After some thought, I have decided to rename my project Silent City and to concentrate solely on black and white photography. I think this is a better fit for me and for the whole project, for the reasons I gave in a previous post.
This somewhat simplifies my agenda. I will need to educate myself about black and white photography and to learn how to ‘see’ in black and white. What I mean by that is learning how to judge a potential image’s shapes and patterns, its graphical content and range of greyscale tones when colour information is removed. Some images work well in black and white but some do not work well at all. The punctum of an image may be all about colour – a red umbrella against dark blue, for example – or the image may be rather busy with detail and without colour information we cannot adequately decode the content and construct a 3D image in the mind. We are more likely to see a tangle. I need to be proficient enough to understand this before making the image and not leave it to the contact sheet stage when it is too late. But what is the point of doing this course without taking up a few challenges?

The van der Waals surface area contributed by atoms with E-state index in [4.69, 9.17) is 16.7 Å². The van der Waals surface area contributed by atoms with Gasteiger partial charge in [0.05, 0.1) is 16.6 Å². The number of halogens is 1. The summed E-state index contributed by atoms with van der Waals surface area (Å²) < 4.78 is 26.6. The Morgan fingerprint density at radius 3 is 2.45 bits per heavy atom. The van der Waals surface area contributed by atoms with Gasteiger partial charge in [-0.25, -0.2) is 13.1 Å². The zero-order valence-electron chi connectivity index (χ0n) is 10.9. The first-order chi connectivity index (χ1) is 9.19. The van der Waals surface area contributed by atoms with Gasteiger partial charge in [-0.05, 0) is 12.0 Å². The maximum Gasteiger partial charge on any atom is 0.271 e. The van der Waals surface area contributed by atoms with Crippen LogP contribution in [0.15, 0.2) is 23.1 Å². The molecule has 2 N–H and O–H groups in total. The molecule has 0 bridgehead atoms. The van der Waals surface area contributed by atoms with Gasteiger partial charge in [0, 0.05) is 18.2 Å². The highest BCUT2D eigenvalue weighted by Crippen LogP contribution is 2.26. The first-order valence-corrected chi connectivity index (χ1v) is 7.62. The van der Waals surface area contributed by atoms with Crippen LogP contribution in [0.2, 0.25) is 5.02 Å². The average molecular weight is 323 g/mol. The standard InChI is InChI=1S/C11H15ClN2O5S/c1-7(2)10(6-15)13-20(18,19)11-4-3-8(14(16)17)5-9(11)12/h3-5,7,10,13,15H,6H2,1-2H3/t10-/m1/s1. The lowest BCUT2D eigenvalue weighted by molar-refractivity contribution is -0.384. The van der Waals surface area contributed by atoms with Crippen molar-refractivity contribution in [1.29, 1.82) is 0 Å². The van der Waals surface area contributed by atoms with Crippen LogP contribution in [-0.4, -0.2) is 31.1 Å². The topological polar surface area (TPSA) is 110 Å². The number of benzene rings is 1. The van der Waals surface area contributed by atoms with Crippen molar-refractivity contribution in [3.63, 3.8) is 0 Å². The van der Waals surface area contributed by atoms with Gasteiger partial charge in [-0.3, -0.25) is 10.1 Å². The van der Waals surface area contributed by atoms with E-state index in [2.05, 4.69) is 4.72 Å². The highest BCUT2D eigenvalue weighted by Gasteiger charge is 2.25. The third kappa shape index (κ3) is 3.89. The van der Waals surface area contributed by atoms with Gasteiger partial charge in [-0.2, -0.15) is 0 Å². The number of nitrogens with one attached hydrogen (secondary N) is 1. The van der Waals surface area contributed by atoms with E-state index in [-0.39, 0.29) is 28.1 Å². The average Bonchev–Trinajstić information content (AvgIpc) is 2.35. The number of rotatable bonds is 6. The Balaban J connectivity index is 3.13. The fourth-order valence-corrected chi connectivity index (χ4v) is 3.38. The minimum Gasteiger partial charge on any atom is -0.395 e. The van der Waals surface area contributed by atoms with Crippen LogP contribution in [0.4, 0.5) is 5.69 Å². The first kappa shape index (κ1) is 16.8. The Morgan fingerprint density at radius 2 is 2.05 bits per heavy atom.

I will also need to learn about post-processing for black and white, since all my images emerge in colour to begin with because I have a digital camera. I would also like to learn about silver gelatin emulation, if this is possible on digital. The quality of a good silver gelatin film print is simply wonderful. Black and white needs that careful attention to tonality. I have noticed that Metro Labs in London offer a service for silver gelatin from digital files, so we will see.
The photographer and essayist Ming Thein has some helpful articles on the differences (both practical and psychological) between shooting in colour and in black and white (Thein 2020). I have also found helpful his instructional videos on creating an effective workflow for black and white photography using Adobe Photoshop and other software tools.
THEIN, Ming. 2020. ‘Technique’. Ming Thein [online]. Available at: https://blog.mingthein.com/technique/ [accessed 30 Jun 2020].